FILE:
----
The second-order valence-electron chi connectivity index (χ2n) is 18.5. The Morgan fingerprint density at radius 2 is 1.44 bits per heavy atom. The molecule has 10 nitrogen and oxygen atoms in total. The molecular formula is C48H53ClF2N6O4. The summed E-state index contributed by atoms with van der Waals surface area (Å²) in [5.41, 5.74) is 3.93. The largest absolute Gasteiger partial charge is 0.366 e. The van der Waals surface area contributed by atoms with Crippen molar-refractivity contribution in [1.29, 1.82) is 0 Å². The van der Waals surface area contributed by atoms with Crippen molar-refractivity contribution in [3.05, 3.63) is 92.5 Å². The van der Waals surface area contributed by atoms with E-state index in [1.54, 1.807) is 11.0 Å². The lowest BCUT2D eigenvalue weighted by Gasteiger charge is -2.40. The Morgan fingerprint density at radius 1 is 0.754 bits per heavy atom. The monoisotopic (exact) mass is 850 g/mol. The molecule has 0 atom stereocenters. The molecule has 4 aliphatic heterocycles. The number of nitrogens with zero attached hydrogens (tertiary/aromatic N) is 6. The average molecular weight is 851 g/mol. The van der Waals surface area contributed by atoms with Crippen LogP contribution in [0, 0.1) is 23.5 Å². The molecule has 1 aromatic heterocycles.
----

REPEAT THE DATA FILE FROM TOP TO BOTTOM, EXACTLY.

The second-order valence-electron chi connectivity index (χ2n) is 18.5. The Morgan fingerprint density at radius 2 is 1.44 bits per heavy atom. The molecule has 10 nitrogen and oxygen atoms in total. The molecular formula is C48H53ClF2N6O4. The summed E-state index contributed by atoms with van der Waals surface area (Å²) in [5.41, 5.74) is 3.93. The largest absolute Gasteiger partial charge is 0.366 e. The van der Waals surface area contributed by atoms with Crippen molar-refractivity contribution in [1.29, 1.82) is 0 Å². The van der Waals surface area contributed by atoms with Crippen molar-refractivity contribution in [3.05, 3.63) is 92.5 Å². The van der Waals surface area contributed by atoms with E-state index in [1.54, 1.807) is 11.0 Å². The lowest BCUT2D eigenvalue weighted by Gasteiger charge is -2.40. The Morgan fingerprint density at radius 1 is 0.754 bits per heavy atom. The monoisotopic (exact) mass is 850 g/mol. The molecule has 0 atom stereocenters. The molecule has 4 aliphatic heterocycles. The number of nitrogens with zero attached hydrogens (tertiary/aromatic N) is 6. The average molecular weight is 851 g/mol. The van der Waals surface area contributed by atoms with Crippen LogP contribution in [0, 0.1) is 23.5 Å². The molecule has 1 aromatic heterocycles.